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Cheap European stock valuations are getting in the way of IPOs

Bloomberg
Bloomberg • 3 min read
Cheap European stock valuations are getting in the way of IPOs
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European mid-sized stocks trading at cheap valuation levels is discouraging a number of more richly valued private companies from making the jump and listing on exchanges, investors say.

After years of underperformance, mid-caps in Europe trade at the lowest price-to-earnings levels relative to big caps since the Great Financial Crisis. At these depressed valuation levels, smaller firms weighing initial public offerings are reluctant to come to the market at levels acceptable for investors, says Sebastien Ribeiro, a fund manager at Amiral Gestion, in Paris.

Small Caps Are Historically Cheap

“Why would I buy into an IPO? I’ve got a playing field of 600 listed companies which have never been as discounted as today,” Ribeiro said. He bought shares in French software firm Planisware SA’s IPO in April as it was priced reasonably, but the deal was a “rare” exception, he said.

Europe’s small and mid-cap stocks have fallen out of favour over the past years, hit by rising interest rates and slowing economic growth in the region. They are now trading at 5 to 6 times earnings before interest, tax, depreciation and amortization. In the five years through the end of 2019, before markets were affected by Covid, soaring inflation and higher rates, small- and mid-sized companies were fetching about 9 times earnings in European IPOs, according to data compiled by Bloomberg.

See also: Malaysia-listed LYC Healthcare drops plan to list Singapore subsidiary on SGX

European Small Caps' Underperformance | Larger peers have created major gap in past two years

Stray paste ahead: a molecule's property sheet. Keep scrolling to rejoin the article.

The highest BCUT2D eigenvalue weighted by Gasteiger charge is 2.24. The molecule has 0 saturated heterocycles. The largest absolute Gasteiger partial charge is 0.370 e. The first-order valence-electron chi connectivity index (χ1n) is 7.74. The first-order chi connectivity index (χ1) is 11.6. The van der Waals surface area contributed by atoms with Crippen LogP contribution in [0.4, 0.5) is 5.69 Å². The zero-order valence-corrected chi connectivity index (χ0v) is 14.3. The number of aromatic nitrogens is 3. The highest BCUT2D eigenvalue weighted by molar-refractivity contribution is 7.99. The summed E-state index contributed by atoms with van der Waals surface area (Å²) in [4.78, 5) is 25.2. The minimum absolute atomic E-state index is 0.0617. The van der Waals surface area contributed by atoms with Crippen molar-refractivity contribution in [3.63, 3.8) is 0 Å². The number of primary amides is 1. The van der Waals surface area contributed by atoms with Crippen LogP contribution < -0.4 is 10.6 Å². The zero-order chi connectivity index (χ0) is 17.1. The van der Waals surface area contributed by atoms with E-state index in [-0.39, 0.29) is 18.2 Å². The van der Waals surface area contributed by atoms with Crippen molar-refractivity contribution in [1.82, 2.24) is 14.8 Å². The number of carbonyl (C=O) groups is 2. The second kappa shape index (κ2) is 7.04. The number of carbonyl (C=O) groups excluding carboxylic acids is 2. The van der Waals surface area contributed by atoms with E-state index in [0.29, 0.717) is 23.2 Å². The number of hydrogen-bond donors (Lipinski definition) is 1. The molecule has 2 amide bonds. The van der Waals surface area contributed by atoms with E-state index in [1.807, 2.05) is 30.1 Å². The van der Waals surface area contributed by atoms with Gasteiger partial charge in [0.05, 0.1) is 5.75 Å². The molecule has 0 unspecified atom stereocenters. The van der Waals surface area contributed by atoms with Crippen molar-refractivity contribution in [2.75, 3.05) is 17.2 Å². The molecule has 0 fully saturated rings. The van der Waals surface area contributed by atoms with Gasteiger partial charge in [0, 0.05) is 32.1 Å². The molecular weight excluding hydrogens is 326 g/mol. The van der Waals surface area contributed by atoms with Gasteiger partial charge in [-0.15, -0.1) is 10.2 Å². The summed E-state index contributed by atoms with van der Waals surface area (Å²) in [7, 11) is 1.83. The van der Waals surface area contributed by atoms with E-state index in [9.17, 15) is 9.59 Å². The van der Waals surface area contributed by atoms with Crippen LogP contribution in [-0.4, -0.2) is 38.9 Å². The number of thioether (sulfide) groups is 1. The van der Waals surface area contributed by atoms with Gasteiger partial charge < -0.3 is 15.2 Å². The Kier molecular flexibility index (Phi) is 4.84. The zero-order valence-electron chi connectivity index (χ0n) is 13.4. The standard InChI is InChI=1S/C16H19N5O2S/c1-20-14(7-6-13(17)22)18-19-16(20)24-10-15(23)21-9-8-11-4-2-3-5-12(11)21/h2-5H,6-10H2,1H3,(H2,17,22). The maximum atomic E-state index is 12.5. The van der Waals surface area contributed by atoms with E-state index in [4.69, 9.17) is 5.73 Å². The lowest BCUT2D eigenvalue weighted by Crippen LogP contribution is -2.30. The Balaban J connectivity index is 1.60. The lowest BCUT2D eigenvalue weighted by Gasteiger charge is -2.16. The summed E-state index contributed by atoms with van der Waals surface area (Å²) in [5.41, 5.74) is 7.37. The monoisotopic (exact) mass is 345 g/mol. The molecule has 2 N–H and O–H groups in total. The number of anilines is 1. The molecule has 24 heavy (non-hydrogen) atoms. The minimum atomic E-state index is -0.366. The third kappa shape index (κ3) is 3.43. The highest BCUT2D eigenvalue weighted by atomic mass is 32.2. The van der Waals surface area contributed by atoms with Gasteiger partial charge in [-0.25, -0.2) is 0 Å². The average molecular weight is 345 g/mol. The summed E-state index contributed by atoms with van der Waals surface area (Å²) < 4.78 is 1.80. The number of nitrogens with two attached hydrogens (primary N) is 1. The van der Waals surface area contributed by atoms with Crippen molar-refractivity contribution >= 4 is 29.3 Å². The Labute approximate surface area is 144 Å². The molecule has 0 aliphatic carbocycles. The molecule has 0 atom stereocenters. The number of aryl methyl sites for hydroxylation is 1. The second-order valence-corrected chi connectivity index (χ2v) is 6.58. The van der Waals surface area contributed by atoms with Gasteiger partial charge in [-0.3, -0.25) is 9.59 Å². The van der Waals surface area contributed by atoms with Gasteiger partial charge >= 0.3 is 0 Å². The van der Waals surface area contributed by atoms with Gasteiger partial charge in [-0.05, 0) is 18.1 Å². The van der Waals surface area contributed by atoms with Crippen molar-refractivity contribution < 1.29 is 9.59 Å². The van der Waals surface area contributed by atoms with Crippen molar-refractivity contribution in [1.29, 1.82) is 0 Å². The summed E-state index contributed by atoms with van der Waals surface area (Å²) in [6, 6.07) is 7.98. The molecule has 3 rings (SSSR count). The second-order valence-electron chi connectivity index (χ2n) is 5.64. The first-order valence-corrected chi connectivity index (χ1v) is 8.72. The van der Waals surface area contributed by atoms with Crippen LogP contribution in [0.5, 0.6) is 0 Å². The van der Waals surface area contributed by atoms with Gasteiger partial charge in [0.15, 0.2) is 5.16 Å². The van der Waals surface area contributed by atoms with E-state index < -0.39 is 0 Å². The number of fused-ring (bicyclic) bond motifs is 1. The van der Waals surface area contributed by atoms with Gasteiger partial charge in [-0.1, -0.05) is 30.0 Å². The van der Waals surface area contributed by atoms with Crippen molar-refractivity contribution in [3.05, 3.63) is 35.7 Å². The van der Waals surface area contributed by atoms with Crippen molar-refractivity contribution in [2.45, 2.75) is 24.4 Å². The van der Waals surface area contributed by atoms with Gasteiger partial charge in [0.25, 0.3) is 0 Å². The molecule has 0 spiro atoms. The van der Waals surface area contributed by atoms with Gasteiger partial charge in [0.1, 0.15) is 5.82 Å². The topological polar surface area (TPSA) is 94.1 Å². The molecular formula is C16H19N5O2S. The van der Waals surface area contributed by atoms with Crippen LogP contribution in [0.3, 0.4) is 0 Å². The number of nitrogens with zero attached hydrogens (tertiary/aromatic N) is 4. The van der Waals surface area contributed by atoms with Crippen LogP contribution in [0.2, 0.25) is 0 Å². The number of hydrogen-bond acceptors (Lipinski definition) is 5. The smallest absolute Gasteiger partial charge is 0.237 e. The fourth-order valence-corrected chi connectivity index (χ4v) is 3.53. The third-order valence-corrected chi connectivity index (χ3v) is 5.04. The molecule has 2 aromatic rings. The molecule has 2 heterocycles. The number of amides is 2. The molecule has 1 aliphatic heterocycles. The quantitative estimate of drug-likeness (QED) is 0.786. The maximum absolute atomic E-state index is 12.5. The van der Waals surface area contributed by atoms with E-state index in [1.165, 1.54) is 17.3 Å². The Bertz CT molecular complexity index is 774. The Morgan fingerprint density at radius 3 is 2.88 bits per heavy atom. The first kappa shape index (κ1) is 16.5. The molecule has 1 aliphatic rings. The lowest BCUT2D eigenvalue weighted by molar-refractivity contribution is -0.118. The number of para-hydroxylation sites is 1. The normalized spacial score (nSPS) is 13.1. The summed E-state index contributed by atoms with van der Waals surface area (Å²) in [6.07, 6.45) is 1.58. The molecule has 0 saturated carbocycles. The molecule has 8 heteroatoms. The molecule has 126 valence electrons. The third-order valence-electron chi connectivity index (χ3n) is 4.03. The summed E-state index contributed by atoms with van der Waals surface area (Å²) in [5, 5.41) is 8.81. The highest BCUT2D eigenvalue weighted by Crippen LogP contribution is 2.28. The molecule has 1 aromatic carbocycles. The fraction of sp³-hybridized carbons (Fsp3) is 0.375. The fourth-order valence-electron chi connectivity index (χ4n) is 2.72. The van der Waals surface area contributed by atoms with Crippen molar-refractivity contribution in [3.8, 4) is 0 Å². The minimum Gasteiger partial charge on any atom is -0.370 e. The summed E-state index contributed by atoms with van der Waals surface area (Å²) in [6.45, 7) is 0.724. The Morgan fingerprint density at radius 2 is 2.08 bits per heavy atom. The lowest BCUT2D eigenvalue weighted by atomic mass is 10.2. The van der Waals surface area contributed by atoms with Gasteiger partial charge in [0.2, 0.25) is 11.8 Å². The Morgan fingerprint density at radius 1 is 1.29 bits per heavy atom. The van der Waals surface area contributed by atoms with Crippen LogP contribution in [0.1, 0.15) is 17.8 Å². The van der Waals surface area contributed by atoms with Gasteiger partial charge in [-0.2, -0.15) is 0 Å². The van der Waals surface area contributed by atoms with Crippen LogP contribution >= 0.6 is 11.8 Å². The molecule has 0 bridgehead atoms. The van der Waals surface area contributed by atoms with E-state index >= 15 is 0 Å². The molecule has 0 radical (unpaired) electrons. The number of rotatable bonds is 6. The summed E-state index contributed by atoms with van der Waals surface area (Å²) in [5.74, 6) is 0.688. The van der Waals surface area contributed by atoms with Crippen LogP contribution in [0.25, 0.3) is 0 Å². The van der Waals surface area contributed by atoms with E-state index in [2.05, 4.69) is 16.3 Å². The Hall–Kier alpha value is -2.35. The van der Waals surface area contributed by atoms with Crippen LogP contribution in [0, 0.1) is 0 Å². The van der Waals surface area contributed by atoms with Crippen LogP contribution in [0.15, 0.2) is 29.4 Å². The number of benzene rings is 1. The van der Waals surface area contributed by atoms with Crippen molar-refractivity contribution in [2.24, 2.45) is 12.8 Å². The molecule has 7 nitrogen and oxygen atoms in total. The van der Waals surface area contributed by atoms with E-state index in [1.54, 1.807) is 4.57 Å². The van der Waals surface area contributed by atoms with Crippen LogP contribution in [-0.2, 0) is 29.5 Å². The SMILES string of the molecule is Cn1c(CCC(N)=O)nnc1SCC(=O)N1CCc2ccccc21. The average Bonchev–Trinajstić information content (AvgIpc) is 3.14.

European large caps have surged by about 37% since early 2021 while at the other end of the spectrum, their smaller peers are up by a meager 5.5%. That’s not likely to encourage unicorns such as France’s medical-appointment booking app Doctolib or car-sharing app BlaBlaCar to consider going public.

See also: PC maker Raspberry Pi confirms London IPO, eyes June listing

“If mid-caps don’t re-rate, I don’t see how the market could absorb IPOs from French tech,” said Sebastien Lalevee, managing director at Financière Arbevel.

That’s not to say that the comeback in European IPOs is on the rocks. Companies in the region have raised US$12.4 billion by IPOs this year, more than double the amount in the same period of 2023. Luxury sneaker brand Golden Goose SpA plans to kick off an initial public offering in Milan as soon as this week that’s expected to value the company at about 11 times earnings, Bloomberg News reported Sunday. 

But plenty of other companies are finding that investors won’t reward them with such a rich valuation. In April, Spanish holding company Bergé y Compañía pulled plans for an IPO of its Astara car-distribution business. Jordanes ASA, an owner of Scandinavian food and casual dining brands, last week scrapped a listing of its shares in Oslo.

Besides Golden Goose, firms considering launching IPOs in the coming weeks include Spanish fashion retailer Tendam, German Greyhound bus owner Flix and wheelchair maker Sunrise Medical, Bloomberg News has reported.

Still, fund managers expressed concern over whether private equity firms, whose portfolio companies often constitute a sizable portion of new listings, would bring out mid-sized IPOs at valuations investors find compelling in the current environment.

Buyout firms can seek an alternative to an IPO: If the valuations are too low, they can try to sell a business to one of their competitors. Private equity firms are paying roughly 9 times earnings to acquire companies, much higher than the valuations in the stock market, Amiral’s Ribeiro said.

Financière Arbevel’s Lalevee said that the valuation gap between mid-cap stocks and private companies means investors now have to take a close look at the price offered by a private equity firm seeking to exit an investment through an IPO. 

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